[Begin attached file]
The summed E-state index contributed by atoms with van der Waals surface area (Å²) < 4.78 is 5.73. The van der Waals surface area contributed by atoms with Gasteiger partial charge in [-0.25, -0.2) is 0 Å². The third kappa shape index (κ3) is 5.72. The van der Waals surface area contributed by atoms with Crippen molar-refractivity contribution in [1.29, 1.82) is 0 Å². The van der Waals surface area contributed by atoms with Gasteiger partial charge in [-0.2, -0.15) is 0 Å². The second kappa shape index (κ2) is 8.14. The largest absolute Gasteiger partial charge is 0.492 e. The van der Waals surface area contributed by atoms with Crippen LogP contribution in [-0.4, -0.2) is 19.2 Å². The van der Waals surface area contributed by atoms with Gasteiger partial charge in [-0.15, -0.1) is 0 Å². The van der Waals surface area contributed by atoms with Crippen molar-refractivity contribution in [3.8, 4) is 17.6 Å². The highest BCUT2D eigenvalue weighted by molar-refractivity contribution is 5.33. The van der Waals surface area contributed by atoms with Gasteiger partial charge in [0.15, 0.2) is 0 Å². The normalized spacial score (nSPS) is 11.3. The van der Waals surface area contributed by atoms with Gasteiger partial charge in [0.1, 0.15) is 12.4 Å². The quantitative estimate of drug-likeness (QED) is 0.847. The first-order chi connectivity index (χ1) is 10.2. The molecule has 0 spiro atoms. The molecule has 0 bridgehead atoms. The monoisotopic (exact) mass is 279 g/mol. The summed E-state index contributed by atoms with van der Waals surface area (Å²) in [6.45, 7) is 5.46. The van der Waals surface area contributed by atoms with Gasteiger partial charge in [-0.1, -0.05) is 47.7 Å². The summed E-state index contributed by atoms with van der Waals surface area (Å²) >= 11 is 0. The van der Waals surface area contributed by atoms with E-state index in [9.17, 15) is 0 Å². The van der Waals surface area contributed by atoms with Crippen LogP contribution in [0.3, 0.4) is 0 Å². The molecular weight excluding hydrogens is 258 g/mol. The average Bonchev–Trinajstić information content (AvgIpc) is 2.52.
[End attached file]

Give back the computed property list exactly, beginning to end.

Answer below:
The summed E-state index contributed by atoms with van der Waals surface area (Å²) < 4.78 is 5.73. The van der Waals surface area contributed by atoms with Gasteiger partial charge in [-0.25, -0.2) is 0 Å². The third kappa shape index (κ3) is 5.72. The van der Waals surface area contributed by atoms with Crippen molar-refractivity contribution in [1.29, 1.82) is 0 Å². The van der Waals surface area contributed by atoms with Gasteiger partial charge in [-0.2, -0.15) is 0 Å². The second kappa shape index (κ2) is 8.14. The largest absolute Gasteiger partial charge is 0.492 e. The van der Waals surface area contributed by atoms with Crippen LogP contribution in [-0.4, -0.2) is 19.2 Å². The van der Waals surface area contributed by atoms with Gasteiger partial charge in [-0.15, -0.1) is 0 Å². The van der Waals surface area contributed by atoms with Crippen molar-refractivity contribution in [3.8, 4) is 17.6 Å². The highest BCUT2D eigenvalue weighted by molar-refractivity contribution is 5.33. The van der Waals surface area contributed by atoms with Gasteiger partial charge in [0.15, 0.2) is 0 Å². The normalized spacial score (nSPS) is 11.3. The van der Waals surface area contributed by atoms with Gasteiger partial charge in [0.1, 0.15) is 12.4 Å². The quantitative estimate of drug-likeness (QED) is 0.847. The first-order chi connectivity index (χ1) is 10.2. The molecule has 0 spiro atoms. The molecule has 0 bridgehead atoms. The monoisotopic (exact) mass is 279 g/mol. The summed E-state index contributed by atoms with van der Waals surface area (Å²) in [6.45, 7) is 5.46. The van der Waals surface area contributed by atoms with Gasteiger partial charge in [-0.1, -0.05) is 47.7 Å². The summed E-state index contributed by atoms with van der Waals surface area (Å²) >= 11 is 0. The van der Waals surface area contributed by atoms with E-state index in [9.17, 15) is 0 Å². The van der Waals surface area contributed by atoms with Crippen LogP contribution in [0.3, 0.4) is 0 Å². The molecular weight excluding hydrogens is 258 g/mol. The average Bonchev–Trinajstić information content (AvgIpc) is 2.52.